The output of this test prints the ending pedal cadence, speed, and gear for the two bicycles:

cadence:50 speed:10 gear:2
cadence:40 speed:20 gear:3
How to identify and design a Class?

This is an art; each designer uses different techniques to identify classes. However according to Object Oriented Design Principles, there are five principles that you must follow when design a class,

  • SRP - The Single Responsibility Principle - There should never be more than one reason for a class to change.
  • OCP - The Open Closed Principle - You should be able to extend a classes behavior, without modifying it.
  • LSP - The Liskov Substitution Principle- Subclasses should be substitutable for their base classes.
  • DIP - The Dependency Inversion Principle- Depend upon Abstractions. Do not depend upon concretions.
  • ISP - The Interface Segregation Principle- Make fine grained interfaces that are client specific. Many client specific interfaces are better than one general purpose interface.

Objects provide the benefit of modularity and information hiding. Classes provide the benefit of reusability. Bicycle manufacturers reuse the same blueprint over and over again to build lots of bicycles. Software programmers use the same class, and thus the same code, over and over again to create many objects.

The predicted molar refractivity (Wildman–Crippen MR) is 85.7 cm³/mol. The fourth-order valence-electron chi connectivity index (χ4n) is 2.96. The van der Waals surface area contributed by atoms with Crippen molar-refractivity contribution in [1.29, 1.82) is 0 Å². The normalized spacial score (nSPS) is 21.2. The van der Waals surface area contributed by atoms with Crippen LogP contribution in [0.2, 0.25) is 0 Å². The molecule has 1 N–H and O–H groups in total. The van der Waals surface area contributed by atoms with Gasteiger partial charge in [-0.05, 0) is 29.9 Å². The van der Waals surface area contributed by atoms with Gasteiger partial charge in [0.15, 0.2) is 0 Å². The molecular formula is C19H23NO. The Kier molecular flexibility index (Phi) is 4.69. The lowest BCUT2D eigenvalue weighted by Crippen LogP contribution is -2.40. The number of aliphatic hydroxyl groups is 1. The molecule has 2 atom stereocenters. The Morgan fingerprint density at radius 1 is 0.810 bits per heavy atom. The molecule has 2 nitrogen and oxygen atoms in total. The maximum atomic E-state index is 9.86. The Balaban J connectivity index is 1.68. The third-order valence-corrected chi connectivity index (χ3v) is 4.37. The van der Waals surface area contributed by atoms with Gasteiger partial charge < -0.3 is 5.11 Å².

The benefits of organizing software into object classes fall into three categories:

  • Rapid development
  • Ease of maintenance
  • Reuse of code and designs

Object classes facilitate rapid development because they lessen the semantic gap between the code and the users. System analysts can talk to both developers and users using essentially the same vocabulary, talking about accounts, customers, bills, etc.

Object classes facilitate ease of maintenance via encapsulation. When developers need to change the behavior of an object they can localize the change to just that object and it's component parts. This reduces the potential for unwanted side effects from maintenance enhancements.

Classes facilitate re-use via inheritance and interfaces. When a new behavior is required it can often be achieved by creating a new class and having that class inherit the default behaviors and data of its superclass and then tailor some aspect of the behavior or data accordingly. Re-use via interfaces (aka methods) occurs when another object wants to invoke (rather than create a new kind of) some object class. This method for re-use removes many of the common errors that can make their way into software when one program re-uses code from another.